Endospanin 1 determines the balance of leptin-regulated hypothalamic functions

Endospanin 1 (Endo1), a protein encoded, in humans by the same gene than the leptin receptor (ObR), and increased by diet induced obesity, is an important regulator of ObR trafficking and cell surface exposure, determining leptin signaling strength. Defective intracellular trafficking of the leptin receptor to the neuronal plasma membrane has been proposed as a mechanism underlying the development of leptin resistance observed in human obesity. More recently, Endo1 has emerged as a mediator of "selective leptin resistance". The underlying mechanisms of the latter are not completely understood, but the possibility of differential activation of leptin signaling pathways was suggested among others. In this respect, the expression level of Endo1 is crucial for the appropriate balance between different leptin signaling pathways and leptin functions in the hypothalamus, and is likely participating in selective leptin resistance for the control of energy and glucose homeostasis.
Source: Neuroendocrinology - Category: Endocrinology Source Type: research

Related Links:

Publication date: Available online 21 April 2019Source: PeptidesAuthor(s): Kate L. Lee, Jacqueline F. Aitken, Huai-L Hsu, Geoffrey M. Williams, Margaret A. Brimble, Garth J.S. CooperAbstractPancreatic islet-derived peptide hormones play key roles in the maintenance of systemic energy homeostasis and glucose balance, and defects in their regulation are strongly implicated in the pathogenesis of obesity and diabetes. Peptides have also been used as lead compounds for therapeutics targeting metabolic disease. It is therefore important to understand the activity and function of islet hormones in both their target tissues and t...
Source: Peptides - Category: Biochemistry Source Type: research
This study systematically reviewed scientific evidence regarding the impact of built environment on PA and obesity among children and ado...
Source: SafetyLit - Category: International Medicine & Public Health Tags: Age: Adolescents Source Type: news
CONCLUSION: This study finds that yoga and meditation are used by middle-to-higher aged Australian women with chronic illnesses. The lack of communication with health care providers is concerning and might hinder coordinated and effective health care around chronic illness. Further research is necessary to help understand possible concurrent health care use and thereby help inform safe, effective and coordinate health seeking amongst those with chronic illness. PMID: 31003661 [PubMed - in process]
Source: Complementary Therapies in Clinical Practice - Category: Complementary Medicine Authors: Tags: Complement Ther Clin Pract Source Type: research
This study examined the effects of auricular acupressure on reducing obesity in adolescents. MATERIALS AND METHODS: Participants were 58 obese adolescents, divided into an experimental (n = 32) and a control group (n = 26). The study design was a randomized controlled trial. Auricular acupressure using vaccaria seeds was administered to the experimental group, while placebo auricular acupressure using vaccaria seeds was administered to the control group. Sessions continued for 8 weeks. Outcome measures included body weight, abdominal circumference, hip circumference, waist-hip ratio, body-mass index, body-fat ...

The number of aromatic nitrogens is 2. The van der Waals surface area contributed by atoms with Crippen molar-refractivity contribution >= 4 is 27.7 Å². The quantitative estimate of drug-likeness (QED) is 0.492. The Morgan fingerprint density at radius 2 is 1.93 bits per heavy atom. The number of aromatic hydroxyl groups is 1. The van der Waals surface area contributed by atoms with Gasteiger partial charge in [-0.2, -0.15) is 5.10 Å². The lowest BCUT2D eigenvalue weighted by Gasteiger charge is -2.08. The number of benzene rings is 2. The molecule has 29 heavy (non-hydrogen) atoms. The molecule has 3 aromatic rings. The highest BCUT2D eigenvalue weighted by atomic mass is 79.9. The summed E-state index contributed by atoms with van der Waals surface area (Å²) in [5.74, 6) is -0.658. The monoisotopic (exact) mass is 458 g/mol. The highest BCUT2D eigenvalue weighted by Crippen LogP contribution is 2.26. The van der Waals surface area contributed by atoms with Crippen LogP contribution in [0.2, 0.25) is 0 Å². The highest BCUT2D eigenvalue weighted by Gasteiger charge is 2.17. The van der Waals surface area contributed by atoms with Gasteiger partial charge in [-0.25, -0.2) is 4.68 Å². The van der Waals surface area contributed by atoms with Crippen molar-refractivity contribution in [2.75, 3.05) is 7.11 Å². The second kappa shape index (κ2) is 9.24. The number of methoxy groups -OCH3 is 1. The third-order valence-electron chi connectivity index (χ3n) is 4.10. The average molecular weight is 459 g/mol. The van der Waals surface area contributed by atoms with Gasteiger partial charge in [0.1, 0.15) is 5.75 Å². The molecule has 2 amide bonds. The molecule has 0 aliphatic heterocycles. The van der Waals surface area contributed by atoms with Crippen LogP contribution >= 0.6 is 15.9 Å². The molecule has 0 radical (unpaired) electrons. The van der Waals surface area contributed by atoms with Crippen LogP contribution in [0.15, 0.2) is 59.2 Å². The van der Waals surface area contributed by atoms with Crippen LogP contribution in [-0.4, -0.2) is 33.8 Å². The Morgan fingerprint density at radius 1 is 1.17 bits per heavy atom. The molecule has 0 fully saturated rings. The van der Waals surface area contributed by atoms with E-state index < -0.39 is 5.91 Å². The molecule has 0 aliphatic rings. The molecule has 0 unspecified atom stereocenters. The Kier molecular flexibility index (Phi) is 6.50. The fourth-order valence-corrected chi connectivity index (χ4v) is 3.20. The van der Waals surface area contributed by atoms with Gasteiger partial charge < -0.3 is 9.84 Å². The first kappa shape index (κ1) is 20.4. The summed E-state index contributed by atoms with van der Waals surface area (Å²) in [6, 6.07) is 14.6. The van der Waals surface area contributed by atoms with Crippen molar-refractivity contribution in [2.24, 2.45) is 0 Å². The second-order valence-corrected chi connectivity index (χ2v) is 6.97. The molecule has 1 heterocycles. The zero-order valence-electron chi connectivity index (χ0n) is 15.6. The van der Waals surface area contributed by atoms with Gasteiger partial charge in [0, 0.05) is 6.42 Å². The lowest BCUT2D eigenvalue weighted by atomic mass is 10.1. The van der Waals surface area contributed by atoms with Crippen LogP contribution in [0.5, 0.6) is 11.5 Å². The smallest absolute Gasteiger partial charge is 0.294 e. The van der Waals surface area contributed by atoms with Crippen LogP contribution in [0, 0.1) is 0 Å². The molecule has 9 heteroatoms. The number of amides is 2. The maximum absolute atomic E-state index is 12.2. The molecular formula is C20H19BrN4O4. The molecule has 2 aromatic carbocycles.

Source: Complementary Therapies in Clinical Practice - Category: Complementary Medicine Authors: Tags: Complement Ther Clin Pract Source Type: research
Conditions:   Adolescent Obesity;   Obesity in Adolescence;   Adolescent Overweight Interventions:   Drug: VI-0521 oral capsule;   Drug: Placebo oral capsule Sponsor:   VIVUS, Inc. Not yet recruiting
Source: ClinicalTrials.gov - Category: Research Source Type: clinical trials
ConclusionWe have shown that, BMI is associated with poor cognitive performance in some tests which, MACFIMS battery was included. This could suggest that obesity might be an important factor, which have effect on the cognitive performance.
Source: Multiple Sclerosis and Related Disorders - Category: Neurology Source Type: research
Working the night shift could cause some long-term health problems, like obesity, heart attacks and strokes, as well as more immediate issues, like inattention.
Source: CBC | Health - Category: Consumer Health News Tags: News/Health Source Type: news
(Medical College of Georgia at Augusta University) Obesity can break down our protective blood brain barrier resulting in problems with learning and memory, scientists report.
Source: EurekAlert! - Medicine and Health - Category: International Medicine & Public Health Source Type: news
Publication date: Available online 20 April 2019Source: Social Science ResearchAuthor(s): Anthony David Campbell, Elizabeth H. BakerAbstractThose with higher incomes tend to have better health outcomes, including healthy weight status. We use data from the 2003–2008 National Health and Nutrition Examination Survey (NHANES) to examine whether the association between higher weight status and social integration varies by income. We examine gender differences in weight status, measured by BMI and obesity, by social integration and income, and find evidence that high social integration is a risk factor for higher weight s...
Source: Social Science Research - Category: Psychiatry & Psychology Source Type: research
ConclusionsThis study highlights factors including but not limited to public greenspace, which inform obesity interventions for women of childbearing age in New Zealand.
Source: International Journal of Public Health - Category: International Medicine & Public Health Source Type: research
More News: Brain | Diets | Eating Disorders & Weight Management | Endocrinology | Genetics | Neurology | Nutrition | Obesity